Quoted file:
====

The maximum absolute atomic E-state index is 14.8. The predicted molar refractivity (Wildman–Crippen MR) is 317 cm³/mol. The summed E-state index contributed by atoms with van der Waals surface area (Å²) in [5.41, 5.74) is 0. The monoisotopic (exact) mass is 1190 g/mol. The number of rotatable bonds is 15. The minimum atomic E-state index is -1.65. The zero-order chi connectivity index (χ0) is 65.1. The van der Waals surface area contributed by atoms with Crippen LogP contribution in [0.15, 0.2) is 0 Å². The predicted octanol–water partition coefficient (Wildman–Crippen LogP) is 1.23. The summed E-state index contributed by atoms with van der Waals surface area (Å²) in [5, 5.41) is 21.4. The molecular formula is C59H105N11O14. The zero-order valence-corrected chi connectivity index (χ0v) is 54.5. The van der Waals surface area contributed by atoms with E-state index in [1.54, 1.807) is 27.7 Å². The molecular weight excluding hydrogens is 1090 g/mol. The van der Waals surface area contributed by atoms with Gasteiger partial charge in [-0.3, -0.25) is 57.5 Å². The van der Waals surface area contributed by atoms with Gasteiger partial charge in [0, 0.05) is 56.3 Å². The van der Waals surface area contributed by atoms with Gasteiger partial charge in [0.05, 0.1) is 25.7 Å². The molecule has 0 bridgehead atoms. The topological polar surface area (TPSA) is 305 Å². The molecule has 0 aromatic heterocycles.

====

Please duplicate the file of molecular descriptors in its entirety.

The maximum absolute atomic E-state index is 14.8. The predicted molar refractivity (Wildman–Crippen MR) is 317 cm³/mol. The summed E-state index contributed by atoms with van der Waals surface area (Å²) in [5.41, 5.74) is 0. The monoisotopic (exact) mass is 1190 g/mol. The number of rotatable bonds is 15. The minimum atomic E-state index is -1.65. The zero-order chi connectivity index (χ0) is 65.1. The van der Waals surface area contributed by atoms with Crippen LogP contribution in [0.15, 0.2) is 0 Å². The predicted octanol–water partition coefficient (Wildman–Crippen LogP) is 1.23. The summed E-state index contributed by atoms with van der Waals surface area (Å²) in [5, 5.41) is 21.4. The molecular formula is C59H105N11O14. The zero-order valence-corrected chi connectivity index (χ0v) is 54.5. The van der Waals surface area contributed by atoms with E-state index in [1.54, 1.807) is 27.7 Å². The molecular weight excluding hydrogens is 1090 g/mol. The van der Waals surface area contributed by atoms with Gasteiger partial charge in [-0.3, -0.25) is 57.5 Å². The van der Waals surface area contributed by atoms with Gasteiger partial charge in [0, 0.05) is 56.3 Å². The van der Waals surface area contributed by atoms with Gasteiger partial charge in [0.05, 0.1) is 25.7 Å². The molecule has 0 bridgehead atoms. The topological polar surface area (TPSA) is 305 Å². The molecule has 0 aromatic heterocycles.